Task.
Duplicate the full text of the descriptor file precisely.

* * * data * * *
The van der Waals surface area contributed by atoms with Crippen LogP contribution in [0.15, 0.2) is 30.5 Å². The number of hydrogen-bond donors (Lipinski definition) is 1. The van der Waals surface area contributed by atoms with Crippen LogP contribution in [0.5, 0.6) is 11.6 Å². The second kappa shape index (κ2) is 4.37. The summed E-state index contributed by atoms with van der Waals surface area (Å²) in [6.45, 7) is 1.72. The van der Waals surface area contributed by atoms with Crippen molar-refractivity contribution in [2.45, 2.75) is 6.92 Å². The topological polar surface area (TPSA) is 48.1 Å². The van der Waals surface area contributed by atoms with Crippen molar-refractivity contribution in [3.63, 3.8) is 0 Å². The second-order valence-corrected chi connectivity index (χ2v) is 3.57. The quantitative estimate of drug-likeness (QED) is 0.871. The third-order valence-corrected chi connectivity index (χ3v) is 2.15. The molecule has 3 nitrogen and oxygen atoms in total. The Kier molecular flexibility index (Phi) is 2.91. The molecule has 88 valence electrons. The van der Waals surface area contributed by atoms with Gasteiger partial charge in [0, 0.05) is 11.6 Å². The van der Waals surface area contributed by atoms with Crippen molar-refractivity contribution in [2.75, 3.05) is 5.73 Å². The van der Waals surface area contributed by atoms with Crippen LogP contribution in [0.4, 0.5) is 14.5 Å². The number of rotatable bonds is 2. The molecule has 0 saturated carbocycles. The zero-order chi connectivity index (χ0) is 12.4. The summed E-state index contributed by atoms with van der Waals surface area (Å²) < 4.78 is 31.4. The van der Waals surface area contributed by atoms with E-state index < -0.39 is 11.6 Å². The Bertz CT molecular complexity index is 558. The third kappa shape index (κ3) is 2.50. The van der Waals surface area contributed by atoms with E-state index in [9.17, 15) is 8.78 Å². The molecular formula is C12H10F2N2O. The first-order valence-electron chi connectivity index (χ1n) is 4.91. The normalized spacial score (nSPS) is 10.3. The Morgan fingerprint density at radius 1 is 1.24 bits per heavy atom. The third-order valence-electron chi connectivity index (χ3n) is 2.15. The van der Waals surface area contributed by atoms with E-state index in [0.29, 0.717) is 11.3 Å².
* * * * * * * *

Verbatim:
The van der Waals surface area contributed by atoms with Crippen LogP contribution in [0.15, 0.2) is 30.5 Å². The number of hydrogen-bond donors (Lipinski definition) is 1. The van der Waals surface area contributed by atoms with Crippen LogP contribution in [0.5, 0.6) is 11.6 Å². The second kappa shape index (κ2) is 4.37. The summed E-state index contributed by atoms with van der Waals surface area (Å²) in [6.45, 7) is 1.72. The van der Waals surface area contributed by atoms with Crippen molar-refractivity contribution in [2.45, 2.75) is 6.92 Å². The topological polar surface area (TPSA) is 48.1 Å². The van der Waals surface area contributed by atoms with Crippen molar-refractivity contribution in [3.63, 3.8) is 0 Å². The second-order valence-corrected chi connectivity index (χ2v) is 3.57. The quantitative estimate of drug-likeness (QED) is 0.871. The third-order valence-corrected chi connectivity index (χ3v) is 2.15. The molecule has 3 nitrogen and oxygen atoms in total. The Kier molecular flexibility index (Phi) is 2.91. The molecule has 88 valence electrons. The van der Waals surface area contributed by atoms with Gasteiger partial charge in [0, 0.05) is 11.6 Å². The van der Waals surface area contributed by atoms with Crippen molar-refractivity contribution in [2.75, 3.05) is 5.73 Å². The van der Waals surface area contributed by atoms with Crippen LogP contribution in [0.4, 0.5) is 14.5 Å². The number of rotatable bonds is 2. The molecule has 0 saturated carbocycles. The zero-order chi connectivity index (χ0) is 12.4. The summed E-state index contributed by atoms with van der Waals surface area (Å²) < 4.78 is 31.4. The van der Waals surface area contributed by atoms with E-state index < -0.39 is 11.6 Å². The Bertz CT molecular complexity index is 558. The third kappa shape index (κ3) is 2.50. The van der Waals surface area contributed by atoms with E-state index in [9.17, 15) is 8.78 Å². The molecular formula is C12H10F2N2O. The first-order valence-electron chi connectivity index (χ1n) is 4.91. The normalized spacial score (nSPS) is 10.3. The Morgan fingerprint density at radius 1 is 1.24 bits per heavy atom. The third-order valence-electron chi connectivity index (χ3n) is 2.15. The van der Waals surface area contributed by atoms with E-state index in [0.29, 0.717) is 11.3 Å².